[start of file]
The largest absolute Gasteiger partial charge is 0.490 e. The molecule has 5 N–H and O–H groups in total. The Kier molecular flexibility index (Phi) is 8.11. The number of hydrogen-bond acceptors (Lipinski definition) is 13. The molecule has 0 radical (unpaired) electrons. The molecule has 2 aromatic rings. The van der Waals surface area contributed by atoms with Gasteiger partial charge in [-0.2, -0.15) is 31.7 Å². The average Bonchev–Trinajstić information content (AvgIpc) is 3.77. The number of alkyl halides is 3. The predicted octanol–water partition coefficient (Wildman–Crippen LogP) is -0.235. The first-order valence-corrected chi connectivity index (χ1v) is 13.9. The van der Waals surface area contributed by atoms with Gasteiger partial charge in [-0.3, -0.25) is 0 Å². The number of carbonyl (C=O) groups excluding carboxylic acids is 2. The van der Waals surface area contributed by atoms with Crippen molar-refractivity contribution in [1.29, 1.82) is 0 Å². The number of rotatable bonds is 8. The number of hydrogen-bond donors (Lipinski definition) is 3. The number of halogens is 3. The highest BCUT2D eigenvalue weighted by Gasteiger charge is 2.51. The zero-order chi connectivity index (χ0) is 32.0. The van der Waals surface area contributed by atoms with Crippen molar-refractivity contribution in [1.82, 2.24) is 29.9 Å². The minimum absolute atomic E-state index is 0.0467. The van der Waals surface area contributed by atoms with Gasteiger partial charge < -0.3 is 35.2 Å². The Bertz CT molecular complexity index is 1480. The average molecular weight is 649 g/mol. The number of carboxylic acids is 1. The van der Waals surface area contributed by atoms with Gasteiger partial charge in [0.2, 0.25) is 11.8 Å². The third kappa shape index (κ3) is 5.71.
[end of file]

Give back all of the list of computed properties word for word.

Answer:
The largest absolute Gasteiger partial charge is 0.490 e. The molecule has 5 N–H and O–H groups in total. The Kier molecular flexibility index (Phi) is 8.11. The number of hydrogen-bond acceptors (Lipinski definition) is 13. The molecule has 0 radical (unpaired) electrons. The molecule has 2 aromatic rings. The van der Waals surface area contributed by atoms with Gasteiger partial charge in [-0.2, -0.15) is 31.7 Å². The average Bonchev–Trinajstić information content (AvgIpc) is 3.77. The number of alkyl halides is 3. The predicted octanol–water partition coefficient (Wildman–Crippen LogP) is -0.235. The first-order valence-corrected chi connectivity index (χ1v) is 13.9. The van der Waals surface area contributed by atoms with Gasteiger partial charge in [-0.3, -0.25) is 0 Å². The number of carbonyl (C=O) groups excluding carboxylic acids is 2. The van der Waals surface area contributed by atoms with Crippen molar-refractivity contribution in [1.29, 1.82) is 0 Å². The number of rotatable bonds is 8. The number of hydrogen-bond donors (Lipinski definition) is 3. The number of halogens is 3. The highest BCUT2D eigenvalue weighted by Gasteiger charge is 2.51. The zero-order chi connectivity index (χ0) is 32.0. The van der Waals surface area contributed by atoms with Crippen molar-refractivity contribution in [1.82, 2.24) is 29.9 Å². The minimum absolute atomic E-state index is 0.0467. The van der Waals surface area contributed by atoms with Gasteiger partial charge < -0.3 is 35.2 Å². The Bertz CT molecular complexity index is 1480. The average molecular weight is 649 g/mol. The number of carboxylic acids is 1. The van der Waals surface area contributed by atoms with Gasteiger partial charge in [0.2, 0.25) is 11.8 Å². The third kappa shape index (κ3) is 5.71.